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CANNONDALE TRAIL (2019) REVIEW

Cannondale's Trail off-road bicycle lineup is known at its parity of cost, fabricate quality, and brilliant segment decisions for novice to halfway cyclists. We tried the mid-go Trail 6 hardtail, which highlights a 100-millimeter SR Suntour front fork and dependable drivetrain and water driven plate brakes from Shimano. The takeaway is that it's an incredible decision as a first "genuine" off-road bicycle and for riders that incessant smooth singletrack and rock bicycle ways. Underneath we separate the Cannondale Trail 6's plummeting and climbing execution, key highlights, segments and specs, and different forms in the line. To perceive how it piles up, see our articles on the best trail blazing bicycles and best off-road bicycles under $1,000.

Cannondale Trail 6
Price: $825
Suspension: 100mm (front)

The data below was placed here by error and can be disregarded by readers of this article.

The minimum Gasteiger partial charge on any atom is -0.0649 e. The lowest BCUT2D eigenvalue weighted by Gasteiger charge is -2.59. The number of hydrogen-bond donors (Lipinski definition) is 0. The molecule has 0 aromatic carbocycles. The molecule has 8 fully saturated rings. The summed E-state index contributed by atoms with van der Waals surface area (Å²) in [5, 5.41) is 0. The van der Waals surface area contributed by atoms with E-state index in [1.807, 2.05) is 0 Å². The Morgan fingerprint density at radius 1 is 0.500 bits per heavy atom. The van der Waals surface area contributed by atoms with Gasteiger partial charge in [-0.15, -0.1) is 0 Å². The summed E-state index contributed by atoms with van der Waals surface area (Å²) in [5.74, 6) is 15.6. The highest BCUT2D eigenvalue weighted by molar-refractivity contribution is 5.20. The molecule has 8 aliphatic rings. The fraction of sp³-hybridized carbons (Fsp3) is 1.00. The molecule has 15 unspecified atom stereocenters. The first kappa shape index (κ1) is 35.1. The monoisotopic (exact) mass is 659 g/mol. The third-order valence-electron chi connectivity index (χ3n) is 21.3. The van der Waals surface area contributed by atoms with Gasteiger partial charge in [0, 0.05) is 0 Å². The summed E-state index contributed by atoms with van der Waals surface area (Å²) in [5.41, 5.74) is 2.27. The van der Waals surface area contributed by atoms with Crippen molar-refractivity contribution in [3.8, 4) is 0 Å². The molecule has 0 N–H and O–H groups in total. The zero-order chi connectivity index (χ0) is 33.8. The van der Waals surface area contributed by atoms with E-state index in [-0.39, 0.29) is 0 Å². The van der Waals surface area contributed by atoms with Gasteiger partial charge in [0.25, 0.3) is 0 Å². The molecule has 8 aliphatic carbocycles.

Tires: 29 x 2.25 in. (medium frame)
Gears: 2 x 9
What we like: Quality aluminum frame, modern geometry, and solid performance on smooth trails.
What we don't: Entry-level components are out of their element on more technical singletrack.
Rating: (4.4/5)

Slipping

It's essential to set sensible desires for a financial limit amicable hardtail, and I found that Cannondale's Trail 6 met or surpassed them by and large. The bicycle's 29-inch wheels (included with medium to extra-huge casings) and 100-millimeter front suspension were a pleasant blending for smooth singletrack that incorporated the intermittent root or rough segment. Further, I was agreeably shocked with the measure of footing given by the 2.25-inch WTB Ranger tires in hardpack soil, in spite of the fact that the grasp runs out rapidly in sloppy or oily conditions. On the in addition to side, the track gives small moving obstruction, which made them incredible buddies on a portion of the rails-to-trails rock ways that we have in the Seattle district.